Can you list for us 5 resources across any media that you turn to regularly for creative inspiration?

1. Music: I’m very attached to the music of my teenage years, it’s a constant source of inspiration. Whether that’s ambient sounds of Brian Eno or the glam music of Marc Bolan.

2 My boyfriend, Dove Drury Hornbuckle. He’s a great critic of my work and a voice from a different generation which keeps me intellectually and creatively challenged.

3. I love the Avant-garde dance world: the work of New York artists like Miguel Gutierrez and Jack Ferver who are integrating movement with other media.

4. Documentaries: I love to see other people’s working process (Thank you Netflix!).

5. Instagram, I’m addicted!

Which other local artists, designers or creative people are you most inspired by at the moment?

Michelle Outland and Fiorella Valdesolo, who put together the food magazine Gather Journal, they are really pushing the boundaries of what a food title can be.

Andrea Blanch from Musee Magazine, for championing new photographic talent.

Josh Gurrie from MAC cosmetics, check out his beautiful paintings on his Instagram.

What is your proudest career achievement to date?

The sense of evolution. I’ve been able to embrace change and have experimentation at the core of what I do.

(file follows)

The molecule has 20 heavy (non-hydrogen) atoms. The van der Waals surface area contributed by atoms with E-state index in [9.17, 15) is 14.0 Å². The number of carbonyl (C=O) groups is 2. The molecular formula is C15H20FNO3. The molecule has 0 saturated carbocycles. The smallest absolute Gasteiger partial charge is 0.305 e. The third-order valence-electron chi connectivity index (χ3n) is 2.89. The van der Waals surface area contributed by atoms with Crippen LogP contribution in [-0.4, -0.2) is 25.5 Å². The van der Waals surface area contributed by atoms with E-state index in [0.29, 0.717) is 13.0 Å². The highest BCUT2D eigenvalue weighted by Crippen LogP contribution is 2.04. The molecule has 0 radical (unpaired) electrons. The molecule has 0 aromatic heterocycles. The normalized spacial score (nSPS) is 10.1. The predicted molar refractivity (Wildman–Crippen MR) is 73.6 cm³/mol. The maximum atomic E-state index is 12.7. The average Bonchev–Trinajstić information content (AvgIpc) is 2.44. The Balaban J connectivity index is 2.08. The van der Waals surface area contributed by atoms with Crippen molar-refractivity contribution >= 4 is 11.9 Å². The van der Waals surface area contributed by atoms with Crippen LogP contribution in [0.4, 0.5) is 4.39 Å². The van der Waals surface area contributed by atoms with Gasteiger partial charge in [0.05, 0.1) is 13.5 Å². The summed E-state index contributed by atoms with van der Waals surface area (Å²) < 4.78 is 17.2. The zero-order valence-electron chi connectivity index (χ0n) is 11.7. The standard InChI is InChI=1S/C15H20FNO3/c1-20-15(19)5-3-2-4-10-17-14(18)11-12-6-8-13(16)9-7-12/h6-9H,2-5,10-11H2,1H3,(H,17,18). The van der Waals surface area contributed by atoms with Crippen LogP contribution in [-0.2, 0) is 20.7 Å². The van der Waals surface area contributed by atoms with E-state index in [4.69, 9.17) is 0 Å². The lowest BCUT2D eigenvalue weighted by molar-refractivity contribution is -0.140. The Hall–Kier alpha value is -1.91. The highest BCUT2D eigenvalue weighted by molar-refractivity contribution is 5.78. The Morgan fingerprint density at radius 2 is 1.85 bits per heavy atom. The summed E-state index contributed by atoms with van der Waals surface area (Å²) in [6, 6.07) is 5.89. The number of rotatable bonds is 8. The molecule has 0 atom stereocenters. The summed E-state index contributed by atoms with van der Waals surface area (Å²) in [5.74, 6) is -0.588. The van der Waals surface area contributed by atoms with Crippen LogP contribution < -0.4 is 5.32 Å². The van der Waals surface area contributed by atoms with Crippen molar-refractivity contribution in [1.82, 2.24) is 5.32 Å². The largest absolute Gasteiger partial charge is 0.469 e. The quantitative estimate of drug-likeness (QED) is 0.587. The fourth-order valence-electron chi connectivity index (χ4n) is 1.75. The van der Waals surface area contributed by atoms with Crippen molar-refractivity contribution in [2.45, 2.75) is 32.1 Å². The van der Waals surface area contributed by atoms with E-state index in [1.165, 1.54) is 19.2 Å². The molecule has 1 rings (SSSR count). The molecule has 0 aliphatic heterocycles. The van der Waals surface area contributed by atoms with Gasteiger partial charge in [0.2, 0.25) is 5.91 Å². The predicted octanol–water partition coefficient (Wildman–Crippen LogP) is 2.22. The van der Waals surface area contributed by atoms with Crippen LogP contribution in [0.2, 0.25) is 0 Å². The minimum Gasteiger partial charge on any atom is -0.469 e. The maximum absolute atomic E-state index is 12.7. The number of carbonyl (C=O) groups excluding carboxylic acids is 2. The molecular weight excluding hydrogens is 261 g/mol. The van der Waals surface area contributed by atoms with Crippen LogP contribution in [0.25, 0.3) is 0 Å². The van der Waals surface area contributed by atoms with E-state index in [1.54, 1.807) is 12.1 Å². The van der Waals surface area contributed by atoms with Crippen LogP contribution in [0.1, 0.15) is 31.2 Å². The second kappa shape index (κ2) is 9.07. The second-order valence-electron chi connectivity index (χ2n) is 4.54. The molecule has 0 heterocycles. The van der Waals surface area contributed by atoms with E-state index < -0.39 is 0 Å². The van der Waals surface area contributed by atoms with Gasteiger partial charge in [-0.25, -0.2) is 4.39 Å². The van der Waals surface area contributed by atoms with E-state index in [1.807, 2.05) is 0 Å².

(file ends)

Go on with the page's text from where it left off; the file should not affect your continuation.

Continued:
What would be your dream project?

I feel like I’m always working dream projects, I am fortunate to have a lot of creative freedom in my work.

What are you looking forward to?

The Chinese New Year, the current year of the horse has been a true labour of love and I wouldn’t mind things flowing a little more smoothly!

NEW YORK QUESTIONS

Your favourite NYC neighbourhood and why?

The East Village, there’s fabulous ethnic restaurants and still some sense of Old New York.

Where and what was the last great meal you ate in NYC?

A Parsnip salad and Chili Squid at Navy in SoHo. Absolutely delish and the interior is incredibly stylish, it feels very hand crafted. The walls are upholstered with denim.

Where would we find you on a typical Saturday morning?

Having Breakfast at Siggis in Soho.

NYC’s best kept secret?

Abrons Art Centre, they have a wonderful program for fringe and emerging performing artists.

Martyn Thompson’s SoHo loft.  NOT TOO SHABBY.  Photo – Martyn Thompson.